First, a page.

Done and well done

The topics of two of my recent posts resolved themselves (positively) yesterday.

First, and best, a big thank-you to the commenters who responded to my rant about the Funky Llama wine rebate fiasco. After using their information to contact the PA Liquor Control Board (PLCB) and the new importer for Funky Llama, I received a replacement $5 rebate check yesterday from Allied Beverage Group, L.L.C., along with a nice letter explaining that, although it was not obliged to honor the debts of the former importer, it was willing to do so anyway “as a good faith example,” including refunding people for the bank fees they incurred. Now that’s definitely worth noting and shouting about, so thank you Allied Beverage for your excellent service, and I will be sure to patronize your products in the future. Well done!

Second, my new passport arrived yesterday — less than two weeks after I applied! This was a pleasant surprise. (The website advises 4 to 6 weeks to process routine applications and 2 to 3 weeks for expedited service. I feel sorry for those who paid an extra $60 for expedited service.) The only mystifying (and annoying) thing, is this note…

Not a problem on its own, but only when you flip it over and see the same message (I presume) in Spanish…

Why would the U.S. passport office need to provide a Spanish translation? Are there that many people traveling on U.S. passports who don’t know enough English to understand the English version?

If I were to receive a Spanish passport or a Colombian passport or a Venezuelan passport or a Mexican passport, would there be an English translation included on the paperwork? What about on a French passport or German passport?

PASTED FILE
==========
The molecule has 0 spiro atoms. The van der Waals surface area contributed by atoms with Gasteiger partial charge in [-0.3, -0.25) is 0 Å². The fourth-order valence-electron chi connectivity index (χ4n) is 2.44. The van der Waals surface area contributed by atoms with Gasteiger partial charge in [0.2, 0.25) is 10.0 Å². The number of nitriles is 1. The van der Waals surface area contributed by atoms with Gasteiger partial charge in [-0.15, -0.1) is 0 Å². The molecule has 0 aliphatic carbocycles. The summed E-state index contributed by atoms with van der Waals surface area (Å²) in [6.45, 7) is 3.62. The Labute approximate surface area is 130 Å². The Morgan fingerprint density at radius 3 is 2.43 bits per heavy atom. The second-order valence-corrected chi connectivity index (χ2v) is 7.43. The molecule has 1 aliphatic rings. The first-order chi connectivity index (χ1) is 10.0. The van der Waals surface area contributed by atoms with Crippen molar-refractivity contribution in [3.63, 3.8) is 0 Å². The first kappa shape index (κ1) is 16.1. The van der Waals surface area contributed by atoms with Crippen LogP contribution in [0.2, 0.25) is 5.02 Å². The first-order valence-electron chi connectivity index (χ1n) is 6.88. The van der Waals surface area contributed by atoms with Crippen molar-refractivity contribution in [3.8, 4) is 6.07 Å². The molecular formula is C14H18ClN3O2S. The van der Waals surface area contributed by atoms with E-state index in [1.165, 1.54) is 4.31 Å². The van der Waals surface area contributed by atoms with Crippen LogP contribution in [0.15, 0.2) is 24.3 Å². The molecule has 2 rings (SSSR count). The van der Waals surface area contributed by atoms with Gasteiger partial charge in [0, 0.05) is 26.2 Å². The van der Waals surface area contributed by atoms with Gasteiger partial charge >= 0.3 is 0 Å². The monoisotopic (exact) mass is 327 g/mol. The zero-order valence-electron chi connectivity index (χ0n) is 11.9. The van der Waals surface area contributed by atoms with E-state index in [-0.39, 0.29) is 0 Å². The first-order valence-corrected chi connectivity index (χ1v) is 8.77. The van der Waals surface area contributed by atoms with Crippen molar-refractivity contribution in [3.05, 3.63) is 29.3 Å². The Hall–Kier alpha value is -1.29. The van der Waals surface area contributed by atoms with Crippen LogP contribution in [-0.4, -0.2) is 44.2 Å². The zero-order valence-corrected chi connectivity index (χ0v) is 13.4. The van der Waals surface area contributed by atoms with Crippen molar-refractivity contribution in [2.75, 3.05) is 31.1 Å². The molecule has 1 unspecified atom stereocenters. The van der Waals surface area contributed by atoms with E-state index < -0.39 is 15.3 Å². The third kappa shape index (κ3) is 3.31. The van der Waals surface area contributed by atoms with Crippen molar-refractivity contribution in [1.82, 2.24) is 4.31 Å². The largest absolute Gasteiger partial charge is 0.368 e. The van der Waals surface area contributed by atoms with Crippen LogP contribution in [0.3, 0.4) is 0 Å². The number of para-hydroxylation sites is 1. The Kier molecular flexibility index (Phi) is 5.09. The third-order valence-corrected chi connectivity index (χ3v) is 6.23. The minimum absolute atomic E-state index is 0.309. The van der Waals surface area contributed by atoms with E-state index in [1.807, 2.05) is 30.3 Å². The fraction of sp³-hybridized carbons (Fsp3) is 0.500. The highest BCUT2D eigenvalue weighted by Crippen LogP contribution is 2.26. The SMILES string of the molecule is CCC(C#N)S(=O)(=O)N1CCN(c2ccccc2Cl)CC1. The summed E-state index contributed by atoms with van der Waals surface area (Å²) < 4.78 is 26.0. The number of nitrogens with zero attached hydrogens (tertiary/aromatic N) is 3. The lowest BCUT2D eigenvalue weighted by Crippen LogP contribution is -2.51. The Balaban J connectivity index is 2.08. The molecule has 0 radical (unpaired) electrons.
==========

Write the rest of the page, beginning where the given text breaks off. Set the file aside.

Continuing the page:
Why does the U.S. seem to resist being an English-speaking country? Even for something as uniquely American as holding a U.S. passport? I’m sure it is not PC to bring this up, but for goodness sake, really U.S. State Department? Really?

Regardless, the task is done. I can cross off “renew my passport” from the mental list it’s been on for years and, even better, chalk one up to the power of the Internet (and good people) to right wrongs when you least expect it.

The secret of getting ahead is getting started.
~ Mark Twain 

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2 Comments

  1. Rege said,

    Monday, February 20, 2012 at 2:16 pm

    Look under languages, it was your buddy Bill.http://en.wikipedia.org/wiki/United_States_passport#Languages

  2. WritingbyEar said,

    Monday, February 20, 2012 at 2:25 pm

    The Puerto Rico rationale makes sense, so I feel better about that. Also interesting to see that using French has been traditional for a number of years. I didn’t have a problem with having other languages on the actual passport (because the whole point of them is travel to other countries, so multiple languages makes sense). It just seemed out of place on the accompanying paperwork — but OK — Puerto Rico counts!


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